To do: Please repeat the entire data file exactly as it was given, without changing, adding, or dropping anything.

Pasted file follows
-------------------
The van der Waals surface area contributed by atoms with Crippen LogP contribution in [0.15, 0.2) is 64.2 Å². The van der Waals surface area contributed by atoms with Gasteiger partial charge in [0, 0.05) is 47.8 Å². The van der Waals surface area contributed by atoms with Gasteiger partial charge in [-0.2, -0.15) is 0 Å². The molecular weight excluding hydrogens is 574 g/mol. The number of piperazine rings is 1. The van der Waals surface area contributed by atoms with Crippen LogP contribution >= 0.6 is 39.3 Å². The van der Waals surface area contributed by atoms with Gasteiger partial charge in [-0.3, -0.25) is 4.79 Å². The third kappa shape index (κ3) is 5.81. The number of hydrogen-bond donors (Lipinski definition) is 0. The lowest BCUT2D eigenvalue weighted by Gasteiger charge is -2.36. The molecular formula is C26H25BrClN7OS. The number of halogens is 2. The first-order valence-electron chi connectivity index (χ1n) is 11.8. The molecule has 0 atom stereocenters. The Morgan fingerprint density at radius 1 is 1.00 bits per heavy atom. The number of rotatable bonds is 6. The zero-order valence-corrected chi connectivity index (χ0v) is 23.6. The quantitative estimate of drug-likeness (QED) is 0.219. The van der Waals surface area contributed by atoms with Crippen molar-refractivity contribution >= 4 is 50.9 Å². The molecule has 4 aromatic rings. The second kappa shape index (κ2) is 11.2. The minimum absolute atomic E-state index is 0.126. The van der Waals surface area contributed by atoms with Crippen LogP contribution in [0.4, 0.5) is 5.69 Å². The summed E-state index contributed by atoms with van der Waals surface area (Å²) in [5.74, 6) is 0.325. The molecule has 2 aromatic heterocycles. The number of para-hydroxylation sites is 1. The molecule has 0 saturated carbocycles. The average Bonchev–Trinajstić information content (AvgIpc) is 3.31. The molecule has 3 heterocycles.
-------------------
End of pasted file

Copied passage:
The van der Waals surface area contributed by atoms with Crippen LogP contribution in [0.15, 0.2) is 64.2 Å². The van der Waals surface area contributed by atoms with Gasteiger partial charge in [0, 0.05) is 47.8 Å². The van der Waals surface area contributed by atoms with Gasteiger partial charge in [-0.2, -0.15) is 0 Å². The molecular weight excluding hydrogens is 574 g/mol. The number of piperazine rings is 1. The van der Waals surface area contributed by atoms with Crippen LogP contribution >= 0.6 is 39.3 Å². The van der Waals surface area contributed by atoms with Gasteiger partial charge in [-0.3, -0.25) is 4.79 Å². The third kappa shape index (κ3) is 5.81. The number of hydrogen-bond donors (Lipinski definition) is 0. The lowest BCUT2D eigenvalue weighted by Gasteiger charge is -2.36. The molecular formula is C26H25BrClN7OS. The number of halogens is 2. The first-order valence-electron chi connectivity index (χ1n) is 11.8. The molecule has 0 atom stereocenters. The Morgan fingerprint density at radius 1 is 1.00 bits per heavy atom. The number of rotatable bonds is 6. The zero-order valence-corrected chi connectivity index (χ0v) is 23.6. The quantitative estimate of drug-likeness (QED) is 0.219. The van der Waals surface area contributed by atoms with Crippen molar-refractivity contribution >= 4 is 50.9 Å². The molecule has 4 aromatic rings. The second kappa shape index (κ2) is 11.2. The minimum absolute atomic E-state index is 0.126. The van der Waals surface area contributed by atoms with Crippen LogP contribution in [0.4, 0.5) is 5.69 Å². The summed E-state index contributed by atoms with van der Waals surface area (Å²) in [5.74, 6) is 0.325. The molecule has 2 aromatic heterocycles. The number of para-hydroxylation sites is 1. The molecule has 0 saturated carbocycles. The average Bonchev–Trinajstić information content (AvgIpc) is 3.31. The molecule has 3 heterocycles.